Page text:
Poets & Writers Magazine welcomes letters from its readers. Please post a comment on select articles at www.pw.org/magazine, e-mail firstname.lastname@example.org, or write to Editor, Poets & Writers Magazine, 90 Broad Street, Suite 2100, New York, NY 10004. Letters accepted for publication may be edited for clarity and length.
THE POWER OF PROMOTION
“Emma Straub’s Life in Letters (So Far)” by Eryn Loeb (September/October 2012) painted the author as an energetic, proactive, and unflaggingly optimistic writer whose experiences have much to teach writers in their pursuit of publication. But if the intention was to give writers heart when they open those rejection letters, it seems to me that she might have selected a candidate with fewer inherent advantages. Many of us don’t have the option to quit our day jobs in order to focus on our craft. Rather than focus on Straub’s rejections, Loeb might have done better to highlight Straub’s success in promoting her work. I was impressed by how active Straub was in that arena, whereas many authors sit back and let the publisher do the work—and are often disappointed with the results. But what, exactly, did Straub’s “exhaustive legwork” on her book’s behalf entail? Loeb offered few specific details regarding Straub’s efforts, but inquiring minds want to know: What can authors do to pick up the slack where publishers leave off? And in a world where self-publishing is a cheaper, easier, and more widely accepted venture than ever before, how can authors reach their readers without the guidance and funding of a publishing house?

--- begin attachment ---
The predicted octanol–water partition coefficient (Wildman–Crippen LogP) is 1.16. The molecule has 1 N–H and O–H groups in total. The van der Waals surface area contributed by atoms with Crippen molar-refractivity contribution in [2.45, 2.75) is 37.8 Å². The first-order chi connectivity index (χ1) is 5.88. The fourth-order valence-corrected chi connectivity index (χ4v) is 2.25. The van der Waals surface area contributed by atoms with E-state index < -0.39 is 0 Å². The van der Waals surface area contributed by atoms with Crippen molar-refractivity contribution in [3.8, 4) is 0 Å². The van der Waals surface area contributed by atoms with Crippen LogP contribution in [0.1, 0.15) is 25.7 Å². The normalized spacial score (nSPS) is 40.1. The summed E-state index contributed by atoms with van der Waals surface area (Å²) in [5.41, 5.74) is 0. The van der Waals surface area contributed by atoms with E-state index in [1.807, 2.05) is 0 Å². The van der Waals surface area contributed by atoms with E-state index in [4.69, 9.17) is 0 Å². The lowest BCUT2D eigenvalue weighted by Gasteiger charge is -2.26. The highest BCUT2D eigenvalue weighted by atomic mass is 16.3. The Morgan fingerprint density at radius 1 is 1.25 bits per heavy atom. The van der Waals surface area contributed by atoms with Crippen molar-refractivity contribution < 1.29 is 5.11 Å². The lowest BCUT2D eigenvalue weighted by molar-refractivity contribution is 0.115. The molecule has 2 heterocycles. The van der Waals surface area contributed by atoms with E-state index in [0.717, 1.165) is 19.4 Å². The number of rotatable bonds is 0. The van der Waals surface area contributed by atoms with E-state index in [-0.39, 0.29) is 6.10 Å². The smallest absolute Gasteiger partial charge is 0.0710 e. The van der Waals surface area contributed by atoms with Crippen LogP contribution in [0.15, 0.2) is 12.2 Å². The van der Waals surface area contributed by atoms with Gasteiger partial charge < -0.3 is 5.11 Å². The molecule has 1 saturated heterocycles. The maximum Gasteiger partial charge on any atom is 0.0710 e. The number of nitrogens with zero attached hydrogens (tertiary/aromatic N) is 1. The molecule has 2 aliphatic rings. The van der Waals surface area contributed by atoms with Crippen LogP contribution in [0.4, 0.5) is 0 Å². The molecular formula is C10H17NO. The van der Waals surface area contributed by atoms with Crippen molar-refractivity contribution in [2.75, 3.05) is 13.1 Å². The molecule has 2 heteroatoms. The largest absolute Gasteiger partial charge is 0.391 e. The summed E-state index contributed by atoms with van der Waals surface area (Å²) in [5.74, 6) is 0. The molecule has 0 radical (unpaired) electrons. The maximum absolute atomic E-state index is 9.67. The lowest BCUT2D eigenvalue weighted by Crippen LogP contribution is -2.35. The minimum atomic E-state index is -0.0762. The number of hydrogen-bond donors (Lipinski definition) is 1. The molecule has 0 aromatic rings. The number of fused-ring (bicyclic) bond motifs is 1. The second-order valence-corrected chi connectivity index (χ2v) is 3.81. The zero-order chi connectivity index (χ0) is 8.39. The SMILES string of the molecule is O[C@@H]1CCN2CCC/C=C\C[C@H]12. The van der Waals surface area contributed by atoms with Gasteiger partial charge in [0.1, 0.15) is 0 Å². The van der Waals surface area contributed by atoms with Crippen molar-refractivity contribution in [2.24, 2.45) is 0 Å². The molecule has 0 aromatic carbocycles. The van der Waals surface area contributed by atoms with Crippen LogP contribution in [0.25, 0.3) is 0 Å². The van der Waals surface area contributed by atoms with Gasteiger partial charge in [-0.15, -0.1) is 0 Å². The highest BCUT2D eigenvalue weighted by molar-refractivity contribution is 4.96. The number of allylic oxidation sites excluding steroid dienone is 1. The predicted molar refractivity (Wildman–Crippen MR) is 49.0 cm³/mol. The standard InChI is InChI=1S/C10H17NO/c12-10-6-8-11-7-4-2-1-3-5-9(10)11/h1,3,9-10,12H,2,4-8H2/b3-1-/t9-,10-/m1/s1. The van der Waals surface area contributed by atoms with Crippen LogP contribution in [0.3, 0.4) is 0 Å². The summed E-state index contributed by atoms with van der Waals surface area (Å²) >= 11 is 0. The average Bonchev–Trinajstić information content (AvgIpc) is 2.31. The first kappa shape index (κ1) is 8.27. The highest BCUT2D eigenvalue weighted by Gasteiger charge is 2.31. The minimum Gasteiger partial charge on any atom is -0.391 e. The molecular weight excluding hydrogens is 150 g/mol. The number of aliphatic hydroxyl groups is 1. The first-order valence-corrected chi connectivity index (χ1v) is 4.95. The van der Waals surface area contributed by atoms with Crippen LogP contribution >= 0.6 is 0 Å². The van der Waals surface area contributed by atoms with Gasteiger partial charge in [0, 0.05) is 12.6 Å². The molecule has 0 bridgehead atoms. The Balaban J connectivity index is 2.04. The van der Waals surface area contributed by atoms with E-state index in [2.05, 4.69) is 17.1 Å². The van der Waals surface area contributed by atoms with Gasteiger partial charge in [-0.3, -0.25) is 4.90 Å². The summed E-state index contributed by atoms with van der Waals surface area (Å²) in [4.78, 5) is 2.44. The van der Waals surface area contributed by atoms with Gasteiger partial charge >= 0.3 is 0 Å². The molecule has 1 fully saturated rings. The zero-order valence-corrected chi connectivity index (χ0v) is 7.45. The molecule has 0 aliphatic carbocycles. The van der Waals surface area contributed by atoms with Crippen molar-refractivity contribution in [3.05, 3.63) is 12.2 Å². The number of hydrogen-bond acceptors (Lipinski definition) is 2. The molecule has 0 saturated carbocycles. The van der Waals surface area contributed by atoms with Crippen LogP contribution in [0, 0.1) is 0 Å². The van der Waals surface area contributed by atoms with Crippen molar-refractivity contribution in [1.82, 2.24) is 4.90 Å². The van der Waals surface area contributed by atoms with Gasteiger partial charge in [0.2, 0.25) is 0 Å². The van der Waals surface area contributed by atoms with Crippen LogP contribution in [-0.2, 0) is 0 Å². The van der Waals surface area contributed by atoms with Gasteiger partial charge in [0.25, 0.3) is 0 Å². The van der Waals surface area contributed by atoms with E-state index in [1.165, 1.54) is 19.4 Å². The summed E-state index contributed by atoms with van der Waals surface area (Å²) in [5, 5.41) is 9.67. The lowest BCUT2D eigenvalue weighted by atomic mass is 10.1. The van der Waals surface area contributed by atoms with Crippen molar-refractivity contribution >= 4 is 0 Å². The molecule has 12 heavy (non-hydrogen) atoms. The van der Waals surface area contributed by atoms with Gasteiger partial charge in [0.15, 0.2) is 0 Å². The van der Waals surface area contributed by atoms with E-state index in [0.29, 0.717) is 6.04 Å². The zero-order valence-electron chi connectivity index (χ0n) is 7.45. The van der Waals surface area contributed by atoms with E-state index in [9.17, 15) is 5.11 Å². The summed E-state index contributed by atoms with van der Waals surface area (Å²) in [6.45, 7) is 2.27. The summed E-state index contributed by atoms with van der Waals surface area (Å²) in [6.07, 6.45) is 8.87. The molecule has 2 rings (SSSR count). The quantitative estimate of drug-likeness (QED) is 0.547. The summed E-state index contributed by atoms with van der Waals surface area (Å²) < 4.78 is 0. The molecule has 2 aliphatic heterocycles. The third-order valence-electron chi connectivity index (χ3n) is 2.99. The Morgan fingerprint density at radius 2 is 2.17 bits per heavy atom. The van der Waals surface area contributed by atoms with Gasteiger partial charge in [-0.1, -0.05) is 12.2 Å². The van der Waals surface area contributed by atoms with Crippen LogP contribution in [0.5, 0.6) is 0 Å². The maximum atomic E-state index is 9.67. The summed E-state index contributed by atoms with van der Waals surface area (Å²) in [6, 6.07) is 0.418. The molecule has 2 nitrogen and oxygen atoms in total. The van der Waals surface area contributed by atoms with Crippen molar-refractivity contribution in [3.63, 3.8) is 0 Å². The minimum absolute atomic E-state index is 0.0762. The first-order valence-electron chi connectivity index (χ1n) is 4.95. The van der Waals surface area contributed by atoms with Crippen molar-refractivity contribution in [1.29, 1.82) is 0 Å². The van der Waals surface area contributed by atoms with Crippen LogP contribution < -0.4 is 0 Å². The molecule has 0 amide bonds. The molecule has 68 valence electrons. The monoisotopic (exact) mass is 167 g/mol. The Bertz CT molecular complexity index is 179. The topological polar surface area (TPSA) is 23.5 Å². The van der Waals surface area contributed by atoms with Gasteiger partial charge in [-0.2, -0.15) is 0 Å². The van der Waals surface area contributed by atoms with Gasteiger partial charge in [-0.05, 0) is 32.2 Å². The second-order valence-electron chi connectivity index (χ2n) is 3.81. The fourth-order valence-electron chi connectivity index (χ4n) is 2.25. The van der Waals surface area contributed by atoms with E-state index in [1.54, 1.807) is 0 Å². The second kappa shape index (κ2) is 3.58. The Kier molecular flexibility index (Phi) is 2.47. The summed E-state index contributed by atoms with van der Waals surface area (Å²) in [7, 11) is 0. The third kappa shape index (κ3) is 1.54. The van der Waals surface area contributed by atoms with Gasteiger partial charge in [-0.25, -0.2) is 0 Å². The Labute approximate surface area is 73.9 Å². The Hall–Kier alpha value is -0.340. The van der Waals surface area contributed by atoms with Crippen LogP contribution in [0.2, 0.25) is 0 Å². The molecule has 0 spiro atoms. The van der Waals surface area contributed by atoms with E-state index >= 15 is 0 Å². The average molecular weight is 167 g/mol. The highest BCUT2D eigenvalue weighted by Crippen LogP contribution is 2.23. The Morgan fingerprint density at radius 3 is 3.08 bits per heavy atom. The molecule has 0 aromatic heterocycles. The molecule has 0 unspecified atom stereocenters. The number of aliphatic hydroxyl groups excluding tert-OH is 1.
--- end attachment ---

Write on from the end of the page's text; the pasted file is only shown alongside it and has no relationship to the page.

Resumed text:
Brooklyn, New York
THE GRASS IS GREENER
Thank you for Jesse Browner’s essay, “Lives of the Civil Servants: The Choices We Make” (September/October 2012). What a redemptive and eloquent piece of writing. I spent two decades working in a multinational corporation and, at most, wrote maybe a dozen “good” poems during that time. I admire Browner’s stamina and determination, and his accomplishments in publishing several novels during his decades of civil service.
C. P. Mangel
Chapel Hill, North Carolina
Browner’s essay is an overview of the life and work of somebody who is fortunate enough to have a job that is “intellectually rewarding,” a “happy family and a dog,” and five books in print—instead of what he imagines to be a life of international adventures. I suspect Browner’s books would be better if he wrote about the life he has and how grateful he is to have it. It sure beats the “personal unhappiness, isolation, and loneliness” that some writers believe is a prerequisite to creating great art.
CAN WRITING BE TAUGHT?
The idea that aspiring writers can meet in a classroom with an established writer who shares his insights is wonderful. I remember when there were fewer than eight MFA programs in the United States. If your MFA Issue (September/October 2012) is any indication, these programs have spread like wildfire. MFA programs are great for those with the time and money to participate, but editors would be remiss if they assumed that those graduates are the only writers worth their time.
Eric L. Rudrud
Bismarck, North Dakota
Due to a production error, some of the student-faculty-ratio placement figures published in the “2013 MFA Index: 85 Full-Residency Programs” (September/October 2012) were incorrect. Corrected placement figures can be found at www.pw.org/stf.
The residency requirement for Hollins University was incorrectly listed in “2013 MFA Index: 29 Low-Residency Programs” (September/October 2012). The program requires students to be in residence six weeks per year.
The publisher of Dean Young’s new poetry collection was incorrectly listed in “MFA Bookshelf: New Books by Program Faculty” (September/October 2012). Bender: New and Selected was published by Copper Canyon Press.